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Tell me a little bit about yourself, about your life? Where did you go to school, and what classes did you study? What helped prepare you to become the artist that you are today?
My name is Deanna Marsigliese. I am an Italian Canadian citizen living in Toronto, Ontario. I spent the first 18 years of my life in Windsor, where I attended Holy Names High School. Throughout my years there, I tried to keep myself involved in as many artistic projects as possible. I enjoyed doing musical theatre and designing sets for various stage performances. There was only one art course available, so I enrolled in it every year. To prepare myself for Sheridan College, I drew constantly and absorbed as much feedback and constructive criticism as I could until I was happy with my entrance portfolio. I was accepted into the Sheridan College Classical Animation Arts program immediately after my high school graduation and remained there for an additional 3 years until I graduated again! After Sheridan College, I took a 1 year, post-graduate CG animation course at Seneca College, where I am currently employed as the Classical Animation instructor. Throughout this entire experience, there were many stressful moments. My supportive circle of family, friends and instructors were instrumental in helping me to achieve everything that I have as an aspiring artist. Their encouragement kept me believing in myself and helped me to maintain a positive attitude. Above all, I always try to have fun with my work. I’ve learned to treat design and animation projects as opportunities to relax and be creative. It is extremely important to strive to strengthen one’s artistic skills, BUT it is equally important not to be consumed by the competative nature of this industry. Everyone learns and grows at a different pace, and patience is a virtue. These are the realizations that have helped me to become the artist that I am today.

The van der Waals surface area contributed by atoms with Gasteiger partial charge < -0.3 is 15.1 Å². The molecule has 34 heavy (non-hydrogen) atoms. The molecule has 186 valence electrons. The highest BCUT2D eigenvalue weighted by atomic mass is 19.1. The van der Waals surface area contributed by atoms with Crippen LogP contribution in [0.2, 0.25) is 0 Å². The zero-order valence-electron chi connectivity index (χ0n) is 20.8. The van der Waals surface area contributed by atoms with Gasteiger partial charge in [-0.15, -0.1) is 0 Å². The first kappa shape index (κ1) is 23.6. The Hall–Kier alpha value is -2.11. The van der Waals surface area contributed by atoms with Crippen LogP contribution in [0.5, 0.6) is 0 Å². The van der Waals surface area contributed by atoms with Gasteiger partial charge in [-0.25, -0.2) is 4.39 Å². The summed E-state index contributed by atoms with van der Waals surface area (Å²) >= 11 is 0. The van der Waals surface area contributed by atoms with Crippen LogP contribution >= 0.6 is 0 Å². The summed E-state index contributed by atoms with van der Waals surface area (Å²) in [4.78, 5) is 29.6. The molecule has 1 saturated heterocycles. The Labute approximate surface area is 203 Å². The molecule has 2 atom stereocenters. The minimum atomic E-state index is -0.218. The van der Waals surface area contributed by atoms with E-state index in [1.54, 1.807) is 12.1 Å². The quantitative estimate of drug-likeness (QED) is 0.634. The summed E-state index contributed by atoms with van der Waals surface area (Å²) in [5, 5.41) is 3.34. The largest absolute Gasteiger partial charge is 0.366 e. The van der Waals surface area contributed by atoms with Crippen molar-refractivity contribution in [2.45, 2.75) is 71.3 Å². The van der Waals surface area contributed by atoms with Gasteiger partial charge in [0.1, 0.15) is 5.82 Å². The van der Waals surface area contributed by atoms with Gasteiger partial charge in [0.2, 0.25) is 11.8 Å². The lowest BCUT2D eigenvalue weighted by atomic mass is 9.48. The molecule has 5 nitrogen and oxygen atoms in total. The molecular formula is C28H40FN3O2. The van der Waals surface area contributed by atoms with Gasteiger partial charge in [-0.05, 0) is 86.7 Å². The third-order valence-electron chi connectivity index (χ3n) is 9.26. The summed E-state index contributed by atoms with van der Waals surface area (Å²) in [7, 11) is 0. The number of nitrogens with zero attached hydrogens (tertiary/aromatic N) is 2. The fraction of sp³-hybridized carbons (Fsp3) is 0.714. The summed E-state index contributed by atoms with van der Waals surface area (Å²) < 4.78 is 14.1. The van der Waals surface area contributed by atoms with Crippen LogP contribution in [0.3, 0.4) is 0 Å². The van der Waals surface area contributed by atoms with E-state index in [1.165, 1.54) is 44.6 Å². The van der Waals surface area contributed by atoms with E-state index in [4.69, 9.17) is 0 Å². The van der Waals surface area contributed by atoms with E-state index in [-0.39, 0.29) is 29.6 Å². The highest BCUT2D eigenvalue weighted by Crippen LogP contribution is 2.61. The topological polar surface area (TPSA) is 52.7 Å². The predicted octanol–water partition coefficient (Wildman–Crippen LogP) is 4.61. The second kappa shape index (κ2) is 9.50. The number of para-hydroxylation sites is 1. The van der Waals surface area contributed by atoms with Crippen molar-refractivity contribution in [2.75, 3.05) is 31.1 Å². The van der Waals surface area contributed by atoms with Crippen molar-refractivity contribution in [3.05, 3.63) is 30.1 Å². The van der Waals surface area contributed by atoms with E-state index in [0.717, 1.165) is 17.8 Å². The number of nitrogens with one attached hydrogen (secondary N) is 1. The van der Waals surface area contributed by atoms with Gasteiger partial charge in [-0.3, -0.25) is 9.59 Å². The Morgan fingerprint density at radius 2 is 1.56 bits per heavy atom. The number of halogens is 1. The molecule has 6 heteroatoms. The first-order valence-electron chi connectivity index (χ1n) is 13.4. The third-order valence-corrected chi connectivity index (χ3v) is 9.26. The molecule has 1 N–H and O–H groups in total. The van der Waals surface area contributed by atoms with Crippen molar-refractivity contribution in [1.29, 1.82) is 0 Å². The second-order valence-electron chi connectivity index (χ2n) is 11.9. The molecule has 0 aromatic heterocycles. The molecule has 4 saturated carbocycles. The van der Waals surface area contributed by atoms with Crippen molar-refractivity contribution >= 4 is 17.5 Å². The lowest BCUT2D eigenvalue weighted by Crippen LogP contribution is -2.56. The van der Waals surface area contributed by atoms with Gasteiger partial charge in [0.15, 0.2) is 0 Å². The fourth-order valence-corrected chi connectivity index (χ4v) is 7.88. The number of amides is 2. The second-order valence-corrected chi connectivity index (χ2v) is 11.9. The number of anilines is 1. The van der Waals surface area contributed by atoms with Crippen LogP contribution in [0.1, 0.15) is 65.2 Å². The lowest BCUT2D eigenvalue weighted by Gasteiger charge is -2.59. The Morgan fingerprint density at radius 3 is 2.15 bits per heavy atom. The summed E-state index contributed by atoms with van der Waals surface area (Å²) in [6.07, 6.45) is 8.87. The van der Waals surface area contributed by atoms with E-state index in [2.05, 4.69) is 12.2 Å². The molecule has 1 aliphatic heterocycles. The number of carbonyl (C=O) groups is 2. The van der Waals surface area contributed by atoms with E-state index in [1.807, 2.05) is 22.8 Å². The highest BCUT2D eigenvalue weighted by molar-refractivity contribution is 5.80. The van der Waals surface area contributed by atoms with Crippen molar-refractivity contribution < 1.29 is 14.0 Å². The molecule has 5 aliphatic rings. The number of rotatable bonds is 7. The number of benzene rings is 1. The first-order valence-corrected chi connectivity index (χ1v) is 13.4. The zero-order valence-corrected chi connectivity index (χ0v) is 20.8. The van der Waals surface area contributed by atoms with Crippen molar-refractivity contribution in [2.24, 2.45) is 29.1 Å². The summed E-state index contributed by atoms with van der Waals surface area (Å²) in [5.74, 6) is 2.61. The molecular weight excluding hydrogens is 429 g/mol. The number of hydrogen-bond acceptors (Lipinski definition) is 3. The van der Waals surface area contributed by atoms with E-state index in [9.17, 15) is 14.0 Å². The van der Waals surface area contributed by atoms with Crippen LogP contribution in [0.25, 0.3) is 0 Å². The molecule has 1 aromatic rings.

How do you go about designing a character, and what goes through your mind, from start to end?
This is an extremely difficult question to answer. In my personal opinion, character designing is purely intuitive. My approach is to scribble with out direction, and most of the time, it gets me to the place I need to be! It’s all about feeling; knowing what shapes, colours, and lines will best depict that character’s personality. Read the script, note the dialogue, and get a sense of your character’s mannerisms, habits and overall demeanor. Does he/she have a back-story? What does the character represent? What kind of life does he/she lead? Try to imagine how they would handle different situations. Treat your character as a person. If the character isn’t real to its creator, then how can it be convincing to an audience? Most importantly, one must develop great taste and a sense for good design. Discover new artists and study the classic ones. Learn from their example. Don’t copy their works, but take cues from their approach, their design shapes, colours, textures and expressiveness. Surrounding yourself with inspirational work will automatically have you learning through osmosis. Don’t underestimate the mind! Finally, learn about appeal. Clean shapes, complementary colours, lines that show form and movement. Everything on the character represents something. In my opinion, a mole, or even an extra wrinkle eludes to the character’s personality. Remember that a character design represents an idea that you are trying to express to others.
What do you think really helps you out in designing a character?